Most investors are familiar with the Morningstar “5-star” rating system. Chicago-based Morningstar assigns mutual funds one of five levels of star ratings - one star is the lowest ranking and five stars is the highest. Morningstar uses the funds’ performance records over the past three-, five- and 10-year periods to arrive at its rankings. The company’s complete methodology can be found on its Web site.
In short, Morningstar measures a fund’s risk-adjusted performance against a peer group of similar funds. The star rating is a strictly numerical calculation, and contains no subjective input from analysts. While Morningstar takes care to point out that its star ratings are not necessarily a predictor of future returns, the entire investment industry seems to embrace them as such. Many mutual fund ads merely tout the fund’s star rating and provide virtually no other information about the fund. I recently read a study that showed that over 90 percent of new money flowing into mutual funds in any given quarter goes to four- and five-star funds.
Investors, brokers and financial advisors overwhelmingly believe that a high star rating is a good criterion for choosing future winning funds. Given that fact, it is fair to ask a simple question: Does the Morningstar rating system actually serve as a predictor of mutual fund success?
Unfortunately, the actual performance record of Morningstar’s system is disappointing. At best, it can allow you to eliminate the worst funds: one- and two-star funds tend to stay that way. At worst, there are many examples of periods where the Morningstar ratings will steer you towards picking losing stock funds. Of the 434 domestic stock funds with 4-5 stars in the years 1997-1999, 273 of those funds (62 percent) went on to finish in the bottom quartile of stock funds in 2000-2002. Only 11 of the 434 stayed in the top quartile in the ensuing three years.
No less an authority than Nobel Prize winner William Sharpe has studied the predictive power of Morningstar’s rating system. He concluded,
"… Morningstar’s measure [is not] an efficient tool for choosing mutual funds within peer groups when constructing a multi-fund portfolio - the ostensible purpose for which Morningstar’s rankings are produced.”
In another comprehensive study completed by professors at Fordham University and Pace University, the authors concluded that,
"… there is little statistical evidence that Morningstar’s highest-rated funds outperform the next-to-highest and median-rated funds.”
The objective evidence is overwhelming that the Morningstar rating system does almost nothing to predict winning funds.
I understand why advisors and brokers use Morningstar. If your business is to sell investment products, you want to let your target client know that you only sell the “best” products. Trotting out the Morningstar rating generally says all a prospective client needs to hear.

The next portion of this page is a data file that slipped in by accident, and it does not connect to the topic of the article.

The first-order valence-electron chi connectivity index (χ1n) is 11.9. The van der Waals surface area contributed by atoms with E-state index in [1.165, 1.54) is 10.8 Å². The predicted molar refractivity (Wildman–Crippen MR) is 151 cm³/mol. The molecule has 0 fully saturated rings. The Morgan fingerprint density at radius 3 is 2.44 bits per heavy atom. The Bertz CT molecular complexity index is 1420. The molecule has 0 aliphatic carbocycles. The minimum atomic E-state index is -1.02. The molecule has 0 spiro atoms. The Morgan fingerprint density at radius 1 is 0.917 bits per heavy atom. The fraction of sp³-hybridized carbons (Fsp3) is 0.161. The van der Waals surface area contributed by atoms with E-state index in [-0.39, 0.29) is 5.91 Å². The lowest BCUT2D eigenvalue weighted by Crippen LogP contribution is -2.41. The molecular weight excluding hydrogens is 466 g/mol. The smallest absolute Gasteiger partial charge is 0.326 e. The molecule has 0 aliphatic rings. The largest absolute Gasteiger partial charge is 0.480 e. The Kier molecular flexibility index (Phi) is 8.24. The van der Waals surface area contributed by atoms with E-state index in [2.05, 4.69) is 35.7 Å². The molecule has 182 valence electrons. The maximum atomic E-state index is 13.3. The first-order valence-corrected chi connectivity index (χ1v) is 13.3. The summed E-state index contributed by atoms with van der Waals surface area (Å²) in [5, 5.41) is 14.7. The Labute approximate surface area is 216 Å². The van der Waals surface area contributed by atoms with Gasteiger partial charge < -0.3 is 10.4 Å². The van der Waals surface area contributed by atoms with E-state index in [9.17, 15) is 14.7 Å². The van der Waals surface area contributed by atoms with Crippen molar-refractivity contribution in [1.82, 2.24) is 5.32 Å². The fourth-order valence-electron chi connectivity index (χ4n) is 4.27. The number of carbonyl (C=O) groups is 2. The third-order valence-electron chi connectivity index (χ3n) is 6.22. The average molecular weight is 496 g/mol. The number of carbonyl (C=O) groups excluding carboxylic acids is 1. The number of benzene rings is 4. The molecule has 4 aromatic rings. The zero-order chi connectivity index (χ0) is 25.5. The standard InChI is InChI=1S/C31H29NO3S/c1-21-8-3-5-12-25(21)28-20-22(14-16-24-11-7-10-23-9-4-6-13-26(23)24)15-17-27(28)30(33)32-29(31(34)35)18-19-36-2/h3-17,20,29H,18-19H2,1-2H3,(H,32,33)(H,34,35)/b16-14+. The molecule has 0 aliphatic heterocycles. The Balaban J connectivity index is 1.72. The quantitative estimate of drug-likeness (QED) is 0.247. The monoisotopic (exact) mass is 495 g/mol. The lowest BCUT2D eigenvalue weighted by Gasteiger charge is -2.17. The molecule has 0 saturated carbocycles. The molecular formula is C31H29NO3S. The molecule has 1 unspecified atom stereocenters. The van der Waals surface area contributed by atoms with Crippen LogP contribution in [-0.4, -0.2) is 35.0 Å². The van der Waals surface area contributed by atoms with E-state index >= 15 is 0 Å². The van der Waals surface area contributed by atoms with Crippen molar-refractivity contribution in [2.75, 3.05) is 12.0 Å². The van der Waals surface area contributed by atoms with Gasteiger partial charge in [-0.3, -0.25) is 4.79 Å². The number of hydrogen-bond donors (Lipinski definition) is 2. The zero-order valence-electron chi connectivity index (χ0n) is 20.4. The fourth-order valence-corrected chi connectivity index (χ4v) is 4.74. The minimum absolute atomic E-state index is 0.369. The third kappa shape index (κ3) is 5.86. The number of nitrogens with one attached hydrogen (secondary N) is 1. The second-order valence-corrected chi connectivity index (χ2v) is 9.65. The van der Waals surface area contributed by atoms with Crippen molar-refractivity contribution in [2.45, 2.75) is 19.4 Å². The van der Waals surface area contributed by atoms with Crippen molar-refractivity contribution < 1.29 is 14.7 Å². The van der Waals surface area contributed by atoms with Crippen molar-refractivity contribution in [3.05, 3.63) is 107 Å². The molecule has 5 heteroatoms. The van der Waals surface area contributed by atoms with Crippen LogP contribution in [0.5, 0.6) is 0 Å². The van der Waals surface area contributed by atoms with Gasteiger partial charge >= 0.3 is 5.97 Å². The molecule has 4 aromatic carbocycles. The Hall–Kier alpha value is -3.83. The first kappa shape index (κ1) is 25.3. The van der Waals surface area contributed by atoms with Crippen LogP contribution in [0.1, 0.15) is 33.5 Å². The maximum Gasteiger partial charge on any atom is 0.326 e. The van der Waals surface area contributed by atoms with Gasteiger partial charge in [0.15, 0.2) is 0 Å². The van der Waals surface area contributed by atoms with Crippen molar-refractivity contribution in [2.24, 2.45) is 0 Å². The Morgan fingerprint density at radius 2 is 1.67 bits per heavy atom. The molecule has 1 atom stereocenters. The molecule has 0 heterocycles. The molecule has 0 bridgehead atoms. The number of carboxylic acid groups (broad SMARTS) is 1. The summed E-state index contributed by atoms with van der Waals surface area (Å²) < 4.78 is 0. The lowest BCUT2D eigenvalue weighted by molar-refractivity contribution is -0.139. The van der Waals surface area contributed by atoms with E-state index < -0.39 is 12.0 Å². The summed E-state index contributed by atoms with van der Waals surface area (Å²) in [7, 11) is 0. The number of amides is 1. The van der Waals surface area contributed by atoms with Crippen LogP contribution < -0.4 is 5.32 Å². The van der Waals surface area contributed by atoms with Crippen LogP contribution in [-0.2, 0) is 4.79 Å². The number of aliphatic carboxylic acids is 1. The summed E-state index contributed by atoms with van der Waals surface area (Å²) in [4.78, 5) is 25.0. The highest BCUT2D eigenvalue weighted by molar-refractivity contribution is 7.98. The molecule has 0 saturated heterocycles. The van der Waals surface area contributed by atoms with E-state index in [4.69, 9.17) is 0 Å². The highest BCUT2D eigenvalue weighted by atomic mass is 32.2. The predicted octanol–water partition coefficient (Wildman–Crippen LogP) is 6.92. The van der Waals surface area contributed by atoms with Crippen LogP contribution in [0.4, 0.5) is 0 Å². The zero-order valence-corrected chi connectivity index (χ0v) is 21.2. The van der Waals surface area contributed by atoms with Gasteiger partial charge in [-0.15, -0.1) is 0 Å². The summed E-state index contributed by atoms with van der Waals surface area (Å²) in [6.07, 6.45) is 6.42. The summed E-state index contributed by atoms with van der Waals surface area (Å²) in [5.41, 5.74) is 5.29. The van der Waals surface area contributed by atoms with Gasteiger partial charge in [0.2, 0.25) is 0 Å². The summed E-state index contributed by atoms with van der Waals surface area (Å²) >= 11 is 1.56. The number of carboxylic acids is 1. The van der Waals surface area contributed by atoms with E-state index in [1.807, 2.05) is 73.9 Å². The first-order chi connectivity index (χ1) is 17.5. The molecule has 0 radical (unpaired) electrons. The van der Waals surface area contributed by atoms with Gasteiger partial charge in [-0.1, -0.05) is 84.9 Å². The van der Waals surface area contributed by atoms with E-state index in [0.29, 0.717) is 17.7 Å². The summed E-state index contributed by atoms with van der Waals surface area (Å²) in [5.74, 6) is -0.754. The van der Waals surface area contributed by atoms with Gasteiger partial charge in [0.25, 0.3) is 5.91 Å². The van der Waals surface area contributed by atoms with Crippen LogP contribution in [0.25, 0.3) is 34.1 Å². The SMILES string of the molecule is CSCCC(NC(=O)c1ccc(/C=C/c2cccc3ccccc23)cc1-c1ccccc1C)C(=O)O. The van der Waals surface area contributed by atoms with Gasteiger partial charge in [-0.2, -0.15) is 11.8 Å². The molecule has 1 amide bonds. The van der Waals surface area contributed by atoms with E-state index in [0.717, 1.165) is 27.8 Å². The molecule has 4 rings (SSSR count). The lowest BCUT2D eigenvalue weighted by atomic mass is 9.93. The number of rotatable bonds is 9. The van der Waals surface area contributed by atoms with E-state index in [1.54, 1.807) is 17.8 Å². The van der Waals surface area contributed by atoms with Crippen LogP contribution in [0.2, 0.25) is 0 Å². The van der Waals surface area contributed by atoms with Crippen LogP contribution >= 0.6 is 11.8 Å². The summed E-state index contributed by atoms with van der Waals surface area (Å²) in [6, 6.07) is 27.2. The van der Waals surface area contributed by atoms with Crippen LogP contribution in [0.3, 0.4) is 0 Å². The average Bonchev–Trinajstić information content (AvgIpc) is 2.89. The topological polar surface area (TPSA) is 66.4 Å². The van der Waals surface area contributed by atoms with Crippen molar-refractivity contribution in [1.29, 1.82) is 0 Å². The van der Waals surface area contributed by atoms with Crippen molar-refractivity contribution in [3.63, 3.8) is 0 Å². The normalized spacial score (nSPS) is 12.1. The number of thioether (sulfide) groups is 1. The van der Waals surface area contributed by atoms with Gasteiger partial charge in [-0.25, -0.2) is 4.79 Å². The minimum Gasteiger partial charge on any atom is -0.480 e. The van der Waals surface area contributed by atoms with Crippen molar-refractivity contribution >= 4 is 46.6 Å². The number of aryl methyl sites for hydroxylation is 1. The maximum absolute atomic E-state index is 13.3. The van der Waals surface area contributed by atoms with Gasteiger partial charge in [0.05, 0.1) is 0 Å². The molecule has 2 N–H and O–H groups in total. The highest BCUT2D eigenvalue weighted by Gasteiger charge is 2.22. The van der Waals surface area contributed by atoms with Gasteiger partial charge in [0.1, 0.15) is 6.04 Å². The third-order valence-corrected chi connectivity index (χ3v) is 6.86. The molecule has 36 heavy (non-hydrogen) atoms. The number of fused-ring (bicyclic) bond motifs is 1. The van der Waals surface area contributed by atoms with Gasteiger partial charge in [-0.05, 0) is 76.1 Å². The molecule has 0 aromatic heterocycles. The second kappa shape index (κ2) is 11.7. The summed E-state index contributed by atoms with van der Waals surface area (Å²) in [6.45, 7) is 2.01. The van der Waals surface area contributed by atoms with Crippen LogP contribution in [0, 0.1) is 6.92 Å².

If the Morningstar ratings do not predict future winning funds, how should you go about making such selections? As with most investment decisions, such choices cannot be made by simply calculating statistics. As another Nobel Prize winner - and Pacific Beach resident - Harry Markowitz said, these choices, “Require the judgment of reasonable men [and women].” While Markowitz won his Nobel for a statistics-based decision process, he is among the first to admit that, in the end, the wise investor makes a judgment call.
In making this judgment call, I rely heavily on good old-fashioned interview skills. Just as when hiring an employee or choosing an advisor, you need to ask tough questions and check out the fund manager’s background. Does the manager have a disciplined process that is followed throughout the organization? Is the team stable, with long-tenured analysts? Does the particular stock-picking process provide a clear edge over other managers? Is the manager distracted with multiple funds, book tours, and TV interviews? Is there a clear, long-running pattern of commitment and success? Does the fund team put shareholders first?
None of these factors go into the Morningstar or Value Line ratings, but in my experience, they are the crucial factors that help to predict future success. Another benefit to choosing funds this way is that you end up with a collection of funds that will need very little changing over time. Just like the process of hiring a good employee, if you spend the extra time up front to get it right, you don’t need to do it again for a long, long time. After all, a mutual fund manager is your employee - hired to look after your money.